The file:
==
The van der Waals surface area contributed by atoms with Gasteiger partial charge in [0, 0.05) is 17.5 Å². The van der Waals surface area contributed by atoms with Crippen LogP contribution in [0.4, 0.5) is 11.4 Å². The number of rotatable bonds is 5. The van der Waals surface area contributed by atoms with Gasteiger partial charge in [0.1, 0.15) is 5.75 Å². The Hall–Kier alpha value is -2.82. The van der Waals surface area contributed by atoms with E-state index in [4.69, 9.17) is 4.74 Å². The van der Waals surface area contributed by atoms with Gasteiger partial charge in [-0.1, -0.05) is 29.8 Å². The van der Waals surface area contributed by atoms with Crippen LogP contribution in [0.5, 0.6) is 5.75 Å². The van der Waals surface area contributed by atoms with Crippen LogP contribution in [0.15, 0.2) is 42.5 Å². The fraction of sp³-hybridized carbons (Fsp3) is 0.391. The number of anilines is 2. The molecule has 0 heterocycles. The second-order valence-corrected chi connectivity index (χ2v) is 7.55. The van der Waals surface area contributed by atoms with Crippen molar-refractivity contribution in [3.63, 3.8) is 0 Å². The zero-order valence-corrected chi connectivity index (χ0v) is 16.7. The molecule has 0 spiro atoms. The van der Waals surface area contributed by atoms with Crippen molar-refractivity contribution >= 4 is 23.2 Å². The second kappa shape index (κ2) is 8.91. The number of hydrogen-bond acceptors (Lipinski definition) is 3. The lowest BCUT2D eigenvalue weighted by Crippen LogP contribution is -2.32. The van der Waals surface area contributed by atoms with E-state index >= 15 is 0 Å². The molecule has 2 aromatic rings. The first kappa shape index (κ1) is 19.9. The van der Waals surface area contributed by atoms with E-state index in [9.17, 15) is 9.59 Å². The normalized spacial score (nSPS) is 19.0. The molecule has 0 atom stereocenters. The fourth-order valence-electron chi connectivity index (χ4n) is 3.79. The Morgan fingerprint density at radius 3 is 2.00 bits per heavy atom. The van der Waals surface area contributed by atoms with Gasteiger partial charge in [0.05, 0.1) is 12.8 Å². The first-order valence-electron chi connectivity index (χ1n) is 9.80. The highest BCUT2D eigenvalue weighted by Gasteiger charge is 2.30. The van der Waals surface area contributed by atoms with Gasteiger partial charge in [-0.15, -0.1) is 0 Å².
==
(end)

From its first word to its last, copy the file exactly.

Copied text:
The van der Waals surface area contributed by atoms with Gasteiger partial charge in [0, 0.05) is 17.5 Å². The van der Waals surface area contributed by atoms with Crippen LogP contribution in [0.4, 0.5) is 11.4 Å². The number of rotatable bonds is 5. The van der Waals surface area contributed by atoms with Gasteiger partial charge in [0.1, 0.15) is 5.75 Å². The Hall–Kier alpha value is -2.82. The van der Waals surface area contributed by atoms with E-state index in [4.69, 9.17) is 4.74 Å². The van der Waals surface area contributed by atoms with Gasteiger partial charge in [-0.1, -0.05) is 29.8 Å². The van der Waals surface area contributed by atoms with Crippen LogP contribution in [0.5, 0.6) is 5.75 Å². The van der Waals surface area contributed by atoms with Crippen LogP contribution in [0.15, 0.2) is 42.5 Å². The fraction of sp³-hybridized carbons (Fsp3) is 0.391. The number of anilines is 2. The molecule has 0 heterocycles. The second-order valence-corrected chi connectivity index (χ2v) is 7.55. The van der Waals surface area contributed by atoms with Crippen molar-refractivity contribution in [3.63, 3.8) is 0 Å². The zero-order valence-corrected chi connectivity index (χ0v) is 16.7. The molecule has 0 spiro atoms. The van der Waals surface area contributed by atoms with Crippen molar-refractivity contribution >= 4 is 23.2 Å². The second kappa shape index (κ2) is 8.91. The number of hydrogen-bond acceptors (Lipinski definition) is 3. The lowest BCUT2D eigenvalue weighted by Crippen LogP contribution is -2.32. The van der Waals surface area contributed by atoms with E-state index >= 15 is 0 Å². The molecule has 2 aromatic rings. The first kappa shape index (κ1) is 19.9. The van der Waals surface area contributed by atoms with E-state index in [9.17, 15) is 9.59 Å². The normalized spacial score (nSPS) is 19.0. The molecule has 0 atom stereocenters. The fourth-order valence-electron chi connectivity index (χ4n) is 3.79. The Morgan fingerprint density at radius 3 is 2.00 bits per heavy atom. The van der Waals surface area contributed by atoms with Gasteiger partial charge in [0.05, 0.1) is 12.8 Å². The first-order valence-electron chi connectivity index (χ1n) is 9.80. The highest BCUT2D eigenvalue weighted by Gasteiger charge is 2.30. The van der Waals surface area contributed by atoms with Gasteiger partial charge in [-0.15, -0.1) is 0 Å².